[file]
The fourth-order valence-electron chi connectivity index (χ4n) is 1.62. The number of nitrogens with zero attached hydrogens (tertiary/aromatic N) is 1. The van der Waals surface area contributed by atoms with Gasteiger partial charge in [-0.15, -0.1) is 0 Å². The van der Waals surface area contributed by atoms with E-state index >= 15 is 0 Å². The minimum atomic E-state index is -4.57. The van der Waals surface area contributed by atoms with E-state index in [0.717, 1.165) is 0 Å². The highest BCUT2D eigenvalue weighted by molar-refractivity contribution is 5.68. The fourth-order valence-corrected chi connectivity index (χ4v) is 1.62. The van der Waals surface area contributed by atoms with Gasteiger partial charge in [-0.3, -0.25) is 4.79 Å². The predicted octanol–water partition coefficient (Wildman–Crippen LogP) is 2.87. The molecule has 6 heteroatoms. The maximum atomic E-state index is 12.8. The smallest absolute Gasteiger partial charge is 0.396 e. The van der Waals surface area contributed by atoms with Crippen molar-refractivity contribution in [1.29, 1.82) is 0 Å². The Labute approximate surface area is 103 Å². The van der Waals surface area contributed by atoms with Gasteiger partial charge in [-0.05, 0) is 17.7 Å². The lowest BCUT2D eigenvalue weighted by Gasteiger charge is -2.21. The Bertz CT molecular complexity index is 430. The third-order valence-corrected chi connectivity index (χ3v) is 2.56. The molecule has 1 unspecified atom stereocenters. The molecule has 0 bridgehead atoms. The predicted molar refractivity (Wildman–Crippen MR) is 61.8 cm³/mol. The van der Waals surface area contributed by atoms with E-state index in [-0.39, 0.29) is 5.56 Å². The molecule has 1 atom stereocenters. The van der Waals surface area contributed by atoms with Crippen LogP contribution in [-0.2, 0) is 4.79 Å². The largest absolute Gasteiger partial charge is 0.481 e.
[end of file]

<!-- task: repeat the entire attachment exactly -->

The fourth-order valence-electron chi connectivity index (χ4n) is 1.62. The number of nitrogens with zero attached hydrogens (tertiary/aromatic N) is 1. The van der Waals surface area contributed by atoms with Gasteiger partial charge in [-0.15, -0.1) is 0 Å². The van der Waals surface area contributed by atoms with E-state index >= 15 is 0 Å². The minimum atomic E-state index is -4.57. The van der Waals surface area contributed by atoms with E-state index in [0.717, 1.165) is 0 Å². The highest BCUT2D eigenvalue weighted by molar-refractivity contribution is 5.68. The fourth-order valence-corrected chi connectivity index (χ4v) is 1.62. The van der Waals surface area contributed by atoms with Gasteiger partial charge in [-0.3, -0.25) is 4.79 Å². The predicted octanol–water partition coefficient (Wildman–Crippen LogP) is 2.87. The molecule has 6 heteroatoms. The maximum atomic E-state index is 12.8. The smallest absolute Gasteiger partial charge is 0.396 e. The van der Waals surface area contributed by atoms with Crippen molar-refractivity contribution in [1.29, 1.82) is 0 Å². The Labute approximate surface area is 103 Å². The van der Waals surface area contributed by atoms with Gasteiger partial charge in [-0.05, 0) is 17.7 Å². The lowest BCUT2D eigenvalue weighted by Gasteiger charge is -2.21. The Bertz CT molecular complexity index is 430. The third-order valence-corrected chi connectivity index (χ3v) is 2.56. The molecule has 1 unspecified atom stereocenters. The molecule has 0 bridgehead atoms. The predicted molar refractivity (Wildman–Crippen MR) is 61.8 cm³/mol. The van der Waals surface area contributed by atoms with E-state index in [-0.39, 0.29) is 5.56 Å². The molecule has 1 atom stereocenters. The van der Waals surface area contributed by atoms with Crippen LogP contribution in [-0.2, 0) is 4.79 Å². The largest absolute Gasteiger partial charge is 0.481 e.